There has been some speculation the Fall Series, and perhaps any tournaments in Asia, could get FedEx Cup points that would apply to the following season. Finchem dismissed the idea of the PGA Tour starting its new season before a new year.
“We’re not heading that direction right now,” he said.
Q-SCHOOL, STAGE ONE: Brett Waldman didn’t make it out of the second stage of Q-school in 2002. With a family to feed and bills to pay, he decided to work as a caddie for a little while. It turned out to be much longer, first for his cousin, Tom Pernice Jr., then Ben Crane and most recently Camilo Villegas.
Whether he’ll ever return to playing is doubtful, although Waldman at least can consider the possibilities.
He made it through a pre-qualifying stage of Q-school, then last week made it through the first stage. His immediate future? He is caddying for Villegas in Shanghai this week, Melbourne next week for the Australian Masters, then goes home to Dallas to play the second stage of Q-school at the TPC Craig Ranch.
“I have no expectations,” Waldman said. “I know I have a job. I don’t know if that makes it easier or not.”
Villegas recently asked Waldman if he at least had Nationwide Tour status, would he play or caddie. Waldman told him he would caddie, although even he is not sure.
“Playing for a living is what I always wanted to do,” he said. “But at the end of the day, family and finances are a lot more important. But it would be a nice decision to have.”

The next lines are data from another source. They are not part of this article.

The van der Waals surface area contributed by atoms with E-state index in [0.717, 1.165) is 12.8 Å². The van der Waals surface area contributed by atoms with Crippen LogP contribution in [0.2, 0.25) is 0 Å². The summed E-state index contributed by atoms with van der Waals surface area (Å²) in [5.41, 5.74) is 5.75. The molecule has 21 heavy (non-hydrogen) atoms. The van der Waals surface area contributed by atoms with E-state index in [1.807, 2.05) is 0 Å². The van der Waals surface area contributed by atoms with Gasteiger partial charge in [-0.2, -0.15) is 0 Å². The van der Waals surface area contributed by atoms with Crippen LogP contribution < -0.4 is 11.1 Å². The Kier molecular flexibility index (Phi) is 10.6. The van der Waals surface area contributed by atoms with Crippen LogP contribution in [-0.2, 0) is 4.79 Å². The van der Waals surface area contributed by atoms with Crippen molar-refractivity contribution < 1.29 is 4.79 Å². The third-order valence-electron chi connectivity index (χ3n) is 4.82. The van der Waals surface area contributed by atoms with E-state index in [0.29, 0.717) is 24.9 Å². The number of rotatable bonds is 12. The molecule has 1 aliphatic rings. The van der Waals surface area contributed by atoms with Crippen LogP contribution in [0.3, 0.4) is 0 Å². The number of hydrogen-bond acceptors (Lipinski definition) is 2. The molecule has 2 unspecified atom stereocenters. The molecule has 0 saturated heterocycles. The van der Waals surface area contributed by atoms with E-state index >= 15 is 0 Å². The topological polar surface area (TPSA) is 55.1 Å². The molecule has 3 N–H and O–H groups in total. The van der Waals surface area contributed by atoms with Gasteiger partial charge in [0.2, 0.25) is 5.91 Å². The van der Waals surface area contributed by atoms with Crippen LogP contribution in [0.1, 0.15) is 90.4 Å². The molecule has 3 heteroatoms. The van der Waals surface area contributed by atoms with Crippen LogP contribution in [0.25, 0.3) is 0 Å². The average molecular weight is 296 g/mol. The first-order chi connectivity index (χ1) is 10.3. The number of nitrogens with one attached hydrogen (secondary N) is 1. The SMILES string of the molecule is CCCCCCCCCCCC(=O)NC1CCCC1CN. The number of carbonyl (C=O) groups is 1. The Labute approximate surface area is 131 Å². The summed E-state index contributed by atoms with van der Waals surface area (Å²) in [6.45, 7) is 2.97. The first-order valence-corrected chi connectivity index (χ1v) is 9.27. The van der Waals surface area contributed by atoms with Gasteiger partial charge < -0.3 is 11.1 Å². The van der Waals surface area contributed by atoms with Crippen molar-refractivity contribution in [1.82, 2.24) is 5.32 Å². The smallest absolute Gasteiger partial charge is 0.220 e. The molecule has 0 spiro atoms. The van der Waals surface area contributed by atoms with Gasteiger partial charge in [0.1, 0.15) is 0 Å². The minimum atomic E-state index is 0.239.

Others who have advanced to the second stage include Jay Haas Jr., former British Amateur champion Drew Weaver, Stanford grad Joseph Bramlett and Tadd Fujikawa. Among those who failed to get out of the first stage were Casey Wittenberg, Manny Villegas and Sam Saunders, the grandson of Arnold Palmer who missed by nine shots.
MASTERS ROAD: Heath Slocum didn’t have China on his itinerary until winning at Sea Island three months ago. That not only got him into the HSBC Champions, it gave him two weeks – and two different paths – to try to qualify for the Masters.
Slocum is at No. 55 in the world ranking, and the Shanghai field is about on par with the depth found at FedEx Cup playoff events. The winner this week gets 68 points. Slocum plays so many tournaments, however, that he probably would need to finish among the top three to crack the top 50 – and stay there the rest of the year.
He then goes to Disney for the final PGA Tour event. The top 30 on the money list get into the Masters, and Slocum is holding down the 30th spot by $132 over Ryan Moore, who already has qualified for Augusta National.
“I’ve got two weeks,” Slocum said. “I don’t know which way is going to be easier.”
DIVOTS: Wegmans has signed on for two more years as the title sponsor of the LPGA Championship. It again will be held at Locust Grove, with a $2.5 million purse. … There are 13 Americans at the HSBC Champions in Shanghai, the same number as last year. … Asian Golf Monthly magazine has named Nicklaus Design as Golf Course Architect of the Year in Asia Pacific for the third straight year.
STAT OF THE WEEK: Martin Laird moved to No. 49 in the world ranking, the first player from Scotland to be inside the top 50 since Colin Montgomerie was No. 48 on Oct. 7, 2007.
FINAL WORD: “Everyone wants to be No. 1 in the world, but the only way to get there is to win tournaments.”—Phil Mickelson.